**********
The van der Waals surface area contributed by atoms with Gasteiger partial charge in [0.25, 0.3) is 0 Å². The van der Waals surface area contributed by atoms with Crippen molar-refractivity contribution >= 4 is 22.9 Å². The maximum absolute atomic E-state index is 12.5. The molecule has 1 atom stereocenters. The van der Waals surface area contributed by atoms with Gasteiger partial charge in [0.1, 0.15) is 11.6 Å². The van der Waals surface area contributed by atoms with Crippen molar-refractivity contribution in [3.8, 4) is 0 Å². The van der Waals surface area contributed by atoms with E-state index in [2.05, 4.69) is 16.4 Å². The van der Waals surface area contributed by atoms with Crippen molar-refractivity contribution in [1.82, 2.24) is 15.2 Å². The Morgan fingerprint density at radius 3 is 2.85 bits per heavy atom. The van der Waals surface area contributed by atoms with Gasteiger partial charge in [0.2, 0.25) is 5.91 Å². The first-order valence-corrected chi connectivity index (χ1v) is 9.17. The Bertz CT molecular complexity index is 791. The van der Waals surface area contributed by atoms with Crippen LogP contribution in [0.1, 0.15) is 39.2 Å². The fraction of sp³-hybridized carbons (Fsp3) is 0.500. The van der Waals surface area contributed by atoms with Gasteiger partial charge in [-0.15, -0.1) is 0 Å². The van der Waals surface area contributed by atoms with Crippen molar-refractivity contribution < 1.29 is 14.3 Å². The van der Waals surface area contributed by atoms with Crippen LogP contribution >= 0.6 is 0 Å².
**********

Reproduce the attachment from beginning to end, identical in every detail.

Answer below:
The van der Waals surface area contributed by atoms with Gasteiger partial charge in [0.25, 0.3) is 0 Å². The van der Waals surface area contributed by atoms with Crippen molar-refractivity contribution >= 4 is 22.9 Å². The maximum absolute atomic E-state index is 12.5. The molecule has 1 atom stereocenters. The van der Waals surface area contributed by atoms with Gasteiger partial charge in [0.1, 0.15) is 11.6 Å². The van der Waals surface area contributed by atoms with Crippen molar-refractivity contribution in [3.8, 4) is 0 Å². The van der Waals surface area contributed by atoms with E-state index in [2.05, 4.69) is 16.4 Å². The van der Waals surface area contributed by atoms with Crippen molar-refractivity contribution in [1.82, 2.24) is 15.2 Å². The Morgan fingerprint density at radius 3 is 2.85 bits per heavy atom. The van der Waals surface area contributed by atoms with Gasteiger partial charge in [0.2, 0.25) is 5.91 Å². The first-order valence-corrected chi connectivity index (χ1v) is 9.17. The Bertz CT molecular complexity index is 791. The van der Waals surface area contributed by atoms with Crippen LogP contribution in [0.1, 0.15) is 39.2 Å². The fraction of sp³-hybridized carbons (Fsp3) is 0.500. The van der Waals surface area contributed by atoms with Gasteiger partial charge in [-0.15, -0.1) is 0 Å². The van der Waals surface area contributed by atoms with Crippen molar-refractivity contribution < 1.29 is 14.3 Å². The van der Waals surface area contributed by atoms with Crippen LogP contribution >= 0.6 is 0 Å².